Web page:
West Australian farmers feel excluded from Federal Government’s drought discussions – bizarre attitude in summer so soon after record harvest

Could it be because there is little drought impacting WA just now?

Not to mention – Western Australian grain farmers have delivered the state’s biggest harvest in history

8 comments to West Australian farmers feel excluded from Federal Government’s drought discussions – bizarre attitude in summer so soon after record harvest

  • Of course, it was all that wonderful, extra,CO2 that was the main cause of the record crops.

  • Leaving aside whether governments (in fact taxpayers) should subsidize a generally affluent sector of society, over longer periods wheat yields aren’t well correlated with rainfall. In the Western Australian wheatbelt where rainfall has declined significantly since the 1970s, yields have approximately doubled over the same period.

    Page 18

    archive.agric.wa.gov.au/objtwr/imported_assets/content/lwe/cli/climate21_session1_foster_farre_asseng_.pdf

    Possibly due to more drought tolerant varieties.

  • Most of the WA wheatbelt had below average rainfall over the last 12 months – I’d say about 90% of the wheatbelt – yet still produced a record crop.

    www.bom.gov.au/jsp/awap/rain/index.jsp?colour=colour&time=latest&step=0&map=anomaly&period=12month&area=nat

  • If you look at SW WA rain history here you see a marked lower level post 1970 –
    reg.bom.gov.au/cgi-bin/climate/change/timeseries.cgi?graph=rain&area=swaus&season=0112&ave_yr=0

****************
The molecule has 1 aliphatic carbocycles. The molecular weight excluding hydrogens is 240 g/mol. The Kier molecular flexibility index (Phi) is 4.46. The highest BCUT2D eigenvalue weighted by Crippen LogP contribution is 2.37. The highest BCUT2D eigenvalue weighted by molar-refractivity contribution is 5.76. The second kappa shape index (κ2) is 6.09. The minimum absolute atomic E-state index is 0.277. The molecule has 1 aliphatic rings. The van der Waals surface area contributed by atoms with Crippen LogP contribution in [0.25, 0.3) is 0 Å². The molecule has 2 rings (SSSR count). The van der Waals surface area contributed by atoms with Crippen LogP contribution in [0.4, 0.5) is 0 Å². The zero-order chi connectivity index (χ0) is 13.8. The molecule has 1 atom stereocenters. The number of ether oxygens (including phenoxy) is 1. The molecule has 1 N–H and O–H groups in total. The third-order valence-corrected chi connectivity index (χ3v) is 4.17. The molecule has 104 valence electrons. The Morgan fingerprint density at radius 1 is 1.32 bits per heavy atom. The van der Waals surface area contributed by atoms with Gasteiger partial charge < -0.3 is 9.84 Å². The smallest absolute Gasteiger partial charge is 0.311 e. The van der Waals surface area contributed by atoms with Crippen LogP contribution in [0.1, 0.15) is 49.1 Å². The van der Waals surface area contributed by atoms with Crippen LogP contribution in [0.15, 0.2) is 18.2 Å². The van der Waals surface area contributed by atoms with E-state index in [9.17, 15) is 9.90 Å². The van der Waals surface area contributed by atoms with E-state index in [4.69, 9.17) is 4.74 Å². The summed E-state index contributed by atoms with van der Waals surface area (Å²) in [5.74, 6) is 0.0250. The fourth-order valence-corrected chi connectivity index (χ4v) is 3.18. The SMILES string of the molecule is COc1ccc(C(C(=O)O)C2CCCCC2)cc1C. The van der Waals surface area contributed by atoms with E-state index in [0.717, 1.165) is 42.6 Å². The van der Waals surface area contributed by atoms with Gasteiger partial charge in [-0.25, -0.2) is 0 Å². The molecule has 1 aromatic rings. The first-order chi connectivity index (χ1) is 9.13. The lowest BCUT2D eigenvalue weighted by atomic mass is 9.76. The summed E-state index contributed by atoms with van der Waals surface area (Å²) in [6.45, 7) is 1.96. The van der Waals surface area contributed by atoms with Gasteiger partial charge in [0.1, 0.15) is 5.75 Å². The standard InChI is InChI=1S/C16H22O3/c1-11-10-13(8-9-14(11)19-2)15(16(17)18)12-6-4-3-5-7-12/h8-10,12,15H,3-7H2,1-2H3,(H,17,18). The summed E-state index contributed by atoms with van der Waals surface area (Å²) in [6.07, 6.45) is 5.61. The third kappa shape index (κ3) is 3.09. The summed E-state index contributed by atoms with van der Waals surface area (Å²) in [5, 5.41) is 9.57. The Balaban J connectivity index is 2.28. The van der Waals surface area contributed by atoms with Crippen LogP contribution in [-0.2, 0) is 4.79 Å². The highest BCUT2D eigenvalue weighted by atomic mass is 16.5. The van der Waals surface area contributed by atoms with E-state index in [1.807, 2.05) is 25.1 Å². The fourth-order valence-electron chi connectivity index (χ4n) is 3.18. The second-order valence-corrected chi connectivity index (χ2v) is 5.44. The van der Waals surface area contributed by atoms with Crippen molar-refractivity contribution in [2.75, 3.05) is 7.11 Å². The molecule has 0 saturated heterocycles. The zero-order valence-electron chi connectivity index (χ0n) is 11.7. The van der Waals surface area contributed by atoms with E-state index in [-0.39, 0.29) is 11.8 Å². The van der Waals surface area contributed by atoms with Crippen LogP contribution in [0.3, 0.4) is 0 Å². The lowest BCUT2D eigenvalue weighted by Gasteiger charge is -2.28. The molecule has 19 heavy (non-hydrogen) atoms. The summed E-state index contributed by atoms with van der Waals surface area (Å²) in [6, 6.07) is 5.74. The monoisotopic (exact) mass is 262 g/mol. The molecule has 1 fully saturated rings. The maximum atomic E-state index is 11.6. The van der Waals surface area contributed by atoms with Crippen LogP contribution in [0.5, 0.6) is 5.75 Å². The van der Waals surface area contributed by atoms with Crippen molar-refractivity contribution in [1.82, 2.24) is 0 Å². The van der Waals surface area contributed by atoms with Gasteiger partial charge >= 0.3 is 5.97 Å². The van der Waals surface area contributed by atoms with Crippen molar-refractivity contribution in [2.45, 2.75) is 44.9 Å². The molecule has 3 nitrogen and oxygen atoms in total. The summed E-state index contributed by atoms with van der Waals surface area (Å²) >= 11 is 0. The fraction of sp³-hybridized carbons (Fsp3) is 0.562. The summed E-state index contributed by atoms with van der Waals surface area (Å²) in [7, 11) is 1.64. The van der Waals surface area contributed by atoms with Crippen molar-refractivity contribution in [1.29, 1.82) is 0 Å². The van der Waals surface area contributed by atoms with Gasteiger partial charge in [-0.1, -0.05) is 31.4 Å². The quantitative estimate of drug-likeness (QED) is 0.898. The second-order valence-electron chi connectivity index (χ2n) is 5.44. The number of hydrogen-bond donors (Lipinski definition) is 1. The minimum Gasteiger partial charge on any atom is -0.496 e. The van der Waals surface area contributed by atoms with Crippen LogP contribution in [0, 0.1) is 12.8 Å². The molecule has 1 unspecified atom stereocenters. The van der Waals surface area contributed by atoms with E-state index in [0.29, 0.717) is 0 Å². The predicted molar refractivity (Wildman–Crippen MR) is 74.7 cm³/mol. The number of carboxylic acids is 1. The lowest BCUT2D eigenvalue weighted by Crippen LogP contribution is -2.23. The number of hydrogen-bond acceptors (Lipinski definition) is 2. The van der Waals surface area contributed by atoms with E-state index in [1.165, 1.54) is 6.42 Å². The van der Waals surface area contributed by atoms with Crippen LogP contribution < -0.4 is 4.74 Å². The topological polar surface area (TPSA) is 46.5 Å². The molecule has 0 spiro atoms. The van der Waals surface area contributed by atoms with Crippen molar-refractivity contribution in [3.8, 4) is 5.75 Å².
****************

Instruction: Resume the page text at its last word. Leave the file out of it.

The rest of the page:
that is not new. But that is the rain regime SW WA ag operates in – my point being that all BoM online stats – maps or charts take the long term average into account when calculating anomalies – so averages are higher due those high rain pre-1970 years – which we do not get post 1970.
    So SW WA rain is downplayed and in effect gets a bad press.
    If I was a SW WA farmer I would only calculate anomalies on post 1970 data because that is the rain regime we are in.
    Agree that improved farming, better grain vars, better weed suppressing chemicals, incr CO2 – all acting to offset decreasing rain.

  • Deficient Lank

    It seems to me a very odd title for the ABM to use … the words ‘rainfall deficiencies’.
    A deficiency is an insufficient amount of something. If I feel sluggish and tired all day, you might say I have an iron deficiency, meaning I’m not eating enough iron.
    I don’t believe this is a particularly useful title because it is unclear what a rainfall deficiency is. Is it rainfall that wont support the current agriculture? – over most of the coloured areas agriculture is ‘marginal’ cattle or sheep grazing at best.

  • I’ll note that WA wheat farmers have had little difficulty adapting to reduced rainfall, unlike the Water Corporation.

  • During the seventies as a stock agent in the SW, bulldozers, balls and chains were busy, and mallee roots by the million swept in to Perth for fires to keep warm, me amongst them, or two to three truckloads of green mill ends from any of dozens of timber mills. Clearing of rural land continued in earnest. Governments rewarded land clearers with freehold land. Some droughts hit really badly, I often traveled from safe Margaret River to Harvey climates, to scattered eastern Wheatbelt saleyards to buy thousands of starving sheep. Drainage swales turned to salt and clearing was slowed to stopped more recently. Farmers were the most resourceful people I know. It’s no wonder they had record crops with light rainfall.
    WA Research reached new heights though this week, reading is believing, Flintstone Science from Murdoch Uni, in Nature?: pindanpost.com/2014/02/18/fred-and-barney-to-blame/

  • Flintstone Science from Murdoch Uni, in Nature?:

    lol

    My wife used to work for Murdoch uni, and it’s known by the staff as MudRock. A Flintstones allusion.

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